Ideas for innovation workshop

17 Apr 2007 - 4:15pm
7 years ago
1 reply
2731 reads
beril guvendik
2006

Hi everyone,

I was selected to be one of the organizer of my company's engineering
off-site this year and one of the themes is "Innovation" - a whole day
is dedicated to it. I am currently the only UEx designer with the
company. The discussions of innovation will revolve around many
topics: technology, process, business and hopefully interaction
design. It will be in a workshop/discussion format which may or may
not include a speaker.

One idea which came from someone external to the organizers was to
have break-out groups to come up with "innovative" ideas for our
product lines or business, present these ideas to the larger team and
have the best idea to become one of the projects for 2007. I am not
sure whether a few days of off-site would be enough for people to
detach themselves from the technological, business, design etc.
constraints they have to live with on a daily basis and innovate. If
that's possible, I don't know a good method to do it.

I'd like to ask you all if you've had a successful one day innovation
workshop, how it was organized. Even if you didn't have the
experience, how would you go about it? Any resources that you are
aware of will also be tremendously appreciated.

Thanks!
Beril Guvendik

Comments

18 Apr 2007 - 5:35pm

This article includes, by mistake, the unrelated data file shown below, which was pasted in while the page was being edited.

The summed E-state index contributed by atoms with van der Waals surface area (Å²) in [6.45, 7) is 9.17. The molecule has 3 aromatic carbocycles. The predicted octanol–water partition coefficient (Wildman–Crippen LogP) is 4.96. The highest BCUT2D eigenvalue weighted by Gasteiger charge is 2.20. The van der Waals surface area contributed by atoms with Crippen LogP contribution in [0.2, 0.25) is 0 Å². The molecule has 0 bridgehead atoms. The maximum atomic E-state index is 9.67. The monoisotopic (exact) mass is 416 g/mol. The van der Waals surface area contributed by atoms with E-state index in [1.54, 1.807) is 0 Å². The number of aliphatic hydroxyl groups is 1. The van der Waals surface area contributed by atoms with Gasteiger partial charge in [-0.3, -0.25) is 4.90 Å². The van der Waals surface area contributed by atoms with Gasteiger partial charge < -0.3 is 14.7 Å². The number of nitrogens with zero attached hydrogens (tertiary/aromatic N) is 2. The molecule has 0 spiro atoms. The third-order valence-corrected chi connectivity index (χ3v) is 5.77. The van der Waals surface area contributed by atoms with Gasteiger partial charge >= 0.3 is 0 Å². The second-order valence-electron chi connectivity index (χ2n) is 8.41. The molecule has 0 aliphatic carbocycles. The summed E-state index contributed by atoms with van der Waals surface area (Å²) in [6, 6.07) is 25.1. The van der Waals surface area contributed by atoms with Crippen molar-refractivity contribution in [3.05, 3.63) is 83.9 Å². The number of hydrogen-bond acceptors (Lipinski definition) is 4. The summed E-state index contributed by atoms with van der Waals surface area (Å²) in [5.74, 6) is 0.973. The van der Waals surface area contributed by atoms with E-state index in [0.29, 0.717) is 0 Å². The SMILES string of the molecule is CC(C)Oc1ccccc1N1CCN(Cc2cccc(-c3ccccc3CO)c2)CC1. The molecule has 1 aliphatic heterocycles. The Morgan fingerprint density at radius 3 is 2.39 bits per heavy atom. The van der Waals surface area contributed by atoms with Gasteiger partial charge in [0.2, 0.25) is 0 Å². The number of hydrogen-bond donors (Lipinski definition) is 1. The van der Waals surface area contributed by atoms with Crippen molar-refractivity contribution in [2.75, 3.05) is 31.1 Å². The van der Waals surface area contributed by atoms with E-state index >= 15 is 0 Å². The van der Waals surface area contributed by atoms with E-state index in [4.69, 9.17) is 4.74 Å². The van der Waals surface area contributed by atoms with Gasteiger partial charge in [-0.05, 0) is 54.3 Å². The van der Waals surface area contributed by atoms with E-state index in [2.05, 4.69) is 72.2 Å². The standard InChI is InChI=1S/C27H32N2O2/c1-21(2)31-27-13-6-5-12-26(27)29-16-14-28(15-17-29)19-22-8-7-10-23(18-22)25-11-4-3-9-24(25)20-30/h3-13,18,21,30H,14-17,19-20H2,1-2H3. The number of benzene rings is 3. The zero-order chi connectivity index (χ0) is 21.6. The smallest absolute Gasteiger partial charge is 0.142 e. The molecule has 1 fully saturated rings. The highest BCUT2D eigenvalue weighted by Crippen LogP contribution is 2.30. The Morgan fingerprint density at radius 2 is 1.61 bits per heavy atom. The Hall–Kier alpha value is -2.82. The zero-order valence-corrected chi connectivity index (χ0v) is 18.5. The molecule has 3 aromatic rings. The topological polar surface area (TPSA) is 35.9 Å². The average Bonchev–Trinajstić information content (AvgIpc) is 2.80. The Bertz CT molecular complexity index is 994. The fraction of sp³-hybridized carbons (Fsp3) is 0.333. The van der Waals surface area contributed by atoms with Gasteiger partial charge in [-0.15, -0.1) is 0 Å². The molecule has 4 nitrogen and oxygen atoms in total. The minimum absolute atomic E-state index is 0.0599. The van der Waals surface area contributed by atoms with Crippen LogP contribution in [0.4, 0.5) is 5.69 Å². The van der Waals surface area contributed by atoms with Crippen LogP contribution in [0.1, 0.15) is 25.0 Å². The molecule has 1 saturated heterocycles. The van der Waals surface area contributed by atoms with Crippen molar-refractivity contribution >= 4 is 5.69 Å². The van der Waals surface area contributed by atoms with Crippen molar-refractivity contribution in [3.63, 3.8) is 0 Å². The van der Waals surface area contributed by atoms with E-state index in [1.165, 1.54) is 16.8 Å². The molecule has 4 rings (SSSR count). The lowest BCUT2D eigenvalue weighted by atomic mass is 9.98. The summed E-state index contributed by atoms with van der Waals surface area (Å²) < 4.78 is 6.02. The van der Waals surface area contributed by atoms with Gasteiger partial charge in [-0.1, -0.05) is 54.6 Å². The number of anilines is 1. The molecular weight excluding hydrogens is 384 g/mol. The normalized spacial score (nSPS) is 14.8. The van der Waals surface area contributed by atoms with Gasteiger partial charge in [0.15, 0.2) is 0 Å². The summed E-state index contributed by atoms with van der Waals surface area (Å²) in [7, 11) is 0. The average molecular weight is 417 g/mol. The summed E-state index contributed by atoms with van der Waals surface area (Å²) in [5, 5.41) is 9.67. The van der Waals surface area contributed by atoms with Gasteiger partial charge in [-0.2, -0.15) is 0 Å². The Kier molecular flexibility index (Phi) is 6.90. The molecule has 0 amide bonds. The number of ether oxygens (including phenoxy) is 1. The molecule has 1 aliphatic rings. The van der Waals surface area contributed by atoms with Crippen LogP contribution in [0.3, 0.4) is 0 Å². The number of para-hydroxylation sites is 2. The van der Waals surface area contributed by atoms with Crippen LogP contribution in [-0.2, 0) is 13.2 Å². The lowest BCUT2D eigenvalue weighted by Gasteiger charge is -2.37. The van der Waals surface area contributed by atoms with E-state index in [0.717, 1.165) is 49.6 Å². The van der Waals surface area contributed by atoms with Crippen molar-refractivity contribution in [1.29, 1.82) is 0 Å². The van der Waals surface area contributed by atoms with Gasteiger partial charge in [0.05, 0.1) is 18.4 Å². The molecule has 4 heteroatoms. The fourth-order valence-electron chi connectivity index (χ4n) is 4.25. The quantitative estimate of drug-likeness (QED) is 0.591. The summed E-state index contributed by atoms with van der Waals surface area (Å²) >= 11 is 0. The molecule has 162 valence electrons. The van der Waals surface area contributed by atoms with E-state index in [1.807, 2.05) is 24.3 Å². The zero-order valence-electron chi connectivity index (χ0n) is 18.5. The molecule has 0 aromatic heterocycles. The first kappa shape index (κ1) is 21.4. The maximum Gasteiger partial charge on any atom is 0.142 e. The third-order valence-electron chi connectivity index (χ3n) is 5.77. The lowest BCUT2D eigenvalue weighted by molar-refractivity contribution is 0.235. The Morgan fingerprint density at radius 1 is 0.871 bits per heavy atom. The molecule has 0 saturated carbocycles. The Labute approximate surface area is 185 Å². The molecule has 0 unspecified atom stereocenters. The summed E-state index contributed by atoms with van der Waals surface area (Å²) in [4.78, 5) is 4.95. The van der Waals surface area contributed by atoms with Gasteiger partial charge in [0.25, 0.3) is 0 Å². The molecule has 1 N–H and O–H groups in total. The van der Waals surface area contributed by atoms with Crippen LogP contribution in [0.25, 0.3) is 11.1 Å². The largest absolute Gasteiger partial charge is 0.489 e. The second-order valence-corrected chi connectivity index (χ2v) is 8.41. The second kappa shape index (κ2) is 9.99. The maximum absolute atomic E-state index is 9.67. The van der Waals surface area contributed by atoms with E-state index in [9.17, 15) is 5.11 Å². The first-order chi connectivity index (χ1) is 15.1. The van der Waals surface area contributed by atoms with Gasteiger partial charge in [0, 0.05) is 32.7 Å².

Pawson, Mark
2007

Hi Beril,

Our company, in its smaller days, used to run these regularily once a
year. I can tell you what worked and what did not. The most successful
offsites were those run by the development team as opposed to the
company wide offsites. The reasons for this were very simple. The
developers went with a focussed agenda and concentrated only on the
issues they wanted to deal with, projects, idea generation, process
improvement, QA, education, relationships with support etc. The offsite
was truly offsite, not in a hotel close to the office but out of the
city in a mountain location. We were only one hour drive from
spectacular mountain scenary in a lodge on a Native reserve. The idea
was to be away from the office and no phones allowed, also play was part
of the agenda, ie take short exploring nature breaks. Each member of the
offsite had to take their turn being a moderator while another would do
scribe duties, after an hour the next two members would take over. This
ensured everyone on the team was engaged. Time was strictly set on each
item so debates would not rage for hours.
Each session ended with decisions, action plans or at least agreement to
disagree on issues. The latter issues were moved to a parking lot that
would be reviewed at weekly development meetings to see if there was
resolution or if the issue should be dropped. After the offsite all
minutes would be collated and distributed to the entire team and
presentations to other teams were arranged. It perhaps also helped that
we had a flat management structure so there were no managers at these
meetings. We only had a President who appreciated the Development and QA
teams figuring things out for themselves. Dev team size was about 15.

Company wide meetings brought in too many mixed agendas, endless hours
of business reports from the various teams and after about four hours a
lot of sleepy looking faces. Company size was about 40.

Mark Pawson

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